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A CO2-induced enhancement of peatland carbon sequestration

11 May 2022 | Science Notes

From CO2Science: Peatlands play a significant role in the global carbon cycle, particularly with respect to the amount of carbon they store. As net carbon sinks, peatlands are estimated to contain approximately 30% (~550 Pg C) of the Earth’s total terrestrial soil carbon, yet they comprise only a miniscule 3% of Earth’s total land area. In the future, it has been hypothesized that peatlands will become net sources of carbon to the atmosphere, releasing more CO2 (and methane) to the atmosphere if temperatures warm, which warming is projected to stimulate decomposition rates (carbon losses) beyond that expected to be sequestered by warming-induced productivity gains. But are such predictions correct? And what influence might rising atmospheric CO2 have on these processes?

Paper reviewed: Newman, T.R., Wright, N., Wright, B. and Sjögersten, S. 2018. Interacting effects of elevated atmospheric CO2 and hydrology on the growth and carbon sequestration of Sphagnum moss. Wetlands Ecology and Management 26: 763-774.

Hoping to gain some insight into the latter of these matters, Newman et al. (2018) recently conducted an experiment to examine the effects of elevated CO2 on the growth of three Sphagnum moss species (Sphagnum fallax, Sphagnum capillifolium and Sphagnum papillosum). More specifically, the three species were grown under ambient (400 ppm) or elevated (800 ppm) CO2 over a period of 13 weeks in a controlled-environment setting, while also being subjected to one of three water treatment levels (where the water level was filled to either 1, 4 or 7 cm below the peat surface to represent a high, medium and low water level, respectively).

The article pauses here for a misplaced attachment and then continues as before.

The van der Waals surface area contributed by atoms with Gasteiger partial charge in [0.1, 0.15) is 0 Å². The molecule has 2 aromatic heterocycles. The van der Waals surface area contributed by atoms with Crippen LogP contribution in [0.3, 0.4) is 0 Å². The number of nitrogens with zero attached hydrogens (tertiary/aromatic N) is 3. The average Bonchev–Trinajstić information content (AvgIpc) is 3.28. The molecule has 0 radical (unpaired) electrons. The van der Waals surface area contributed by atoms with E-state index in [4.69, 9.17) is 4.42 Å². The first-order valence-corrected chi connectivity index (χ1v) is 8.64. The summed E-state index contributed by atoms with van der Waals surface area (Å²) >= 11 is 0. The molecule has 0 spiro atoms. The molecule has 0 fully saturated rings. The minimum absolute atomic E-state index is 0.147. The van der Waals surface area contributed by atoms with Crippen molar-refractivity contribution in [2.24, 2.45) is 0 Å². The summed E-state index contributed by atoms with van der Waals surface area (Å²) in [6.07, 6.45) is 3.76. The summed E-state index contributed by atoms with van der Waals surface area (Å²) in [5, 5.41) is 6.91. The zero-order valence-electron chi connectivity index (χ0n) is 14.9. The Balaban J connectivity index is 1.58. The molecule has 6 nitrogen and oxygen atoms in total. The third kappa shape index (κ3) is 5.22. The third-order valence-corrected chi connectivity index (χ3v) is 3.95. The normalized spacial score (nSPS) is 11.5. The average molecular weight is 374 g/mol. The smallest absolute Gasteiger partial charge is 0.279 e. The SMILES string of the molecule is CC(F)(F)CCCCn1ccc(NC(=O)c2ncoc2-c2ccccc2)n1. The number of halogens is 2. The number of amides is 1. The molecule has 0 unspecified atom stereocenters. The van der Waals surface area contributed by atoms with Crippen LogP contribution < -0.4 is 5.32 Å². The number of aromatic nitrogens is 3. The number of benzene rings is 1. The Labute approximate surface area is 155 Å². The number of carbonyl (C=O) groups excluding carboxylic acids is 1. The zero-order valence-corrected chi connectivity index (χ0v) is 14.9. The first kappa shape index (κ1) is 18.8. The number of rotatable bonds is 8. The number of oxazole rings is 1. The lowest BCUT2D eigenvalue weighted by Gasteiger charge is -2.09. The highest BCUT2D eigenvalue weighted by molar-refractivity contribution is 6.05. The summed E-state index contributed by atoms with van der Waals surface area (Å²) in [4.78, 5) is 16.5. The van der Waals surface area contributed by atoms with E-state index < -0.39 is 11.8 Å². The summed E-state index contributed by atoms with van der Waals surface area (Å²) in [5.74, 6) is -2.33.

The results of the analysis revealed a positive influence of elevated CO2 on the three Sphagnum species, increasing both their height and dry weight (see Figure 1a). With respect to this latter parameter, elevated CO2 boosted biomass production by 130%, 101% and 43% in S. fallax, S. capillifolium and S. papillosum, respectively.

Newman et al. also report finding a relationship between water level and plant dry weight such that Sphagnum biomass increased as water levels increased. What is more, elevated CO2 positively impacted this relationship (see Figure 1b) such that it boosted dry weights in the 1, 4 and 7 cm water level treatments by 142%, 66% and 19%, respectively.

Finally, the researchers also measured “a consistent three-fold increase of the CO2 sink strength under elevated CO2” after week 9 of their experiment. Consequently, in light of all of the above, Newman et al. say their findings “suggest that in the context of future elevated CO2, all three species of Sphagnum will increase in CO2 assimilation due to increased growth,” adding that “the increase in CO2 uptake found in response to elevated CO2 suggests that the capacity to sequester carbon by Sphagnum dominated peatbogs may increase under future CO2 rich atmospheric conditions.” And that enhanced sequestration of carbon will help act as a natural brake on CO2-induced warming.

Figure 1. Panel a: The dry weight (mean ± SE) response of three Sphagnum moss species after 13 weeks of exposure to normal (400 ppm, green bars) and elevated (800 ppm, blue bars) atmospheric CO2. Panel b: The effect of water level on dry weight (mean ± SE) after the 13 week experimental period. Water levels (in cm) represent the height of water below the surface (e.g., 1 cm = water filled to 1 cm below the surface); bar shading is the same as in Panel a. Source: Newman et al. (2018).

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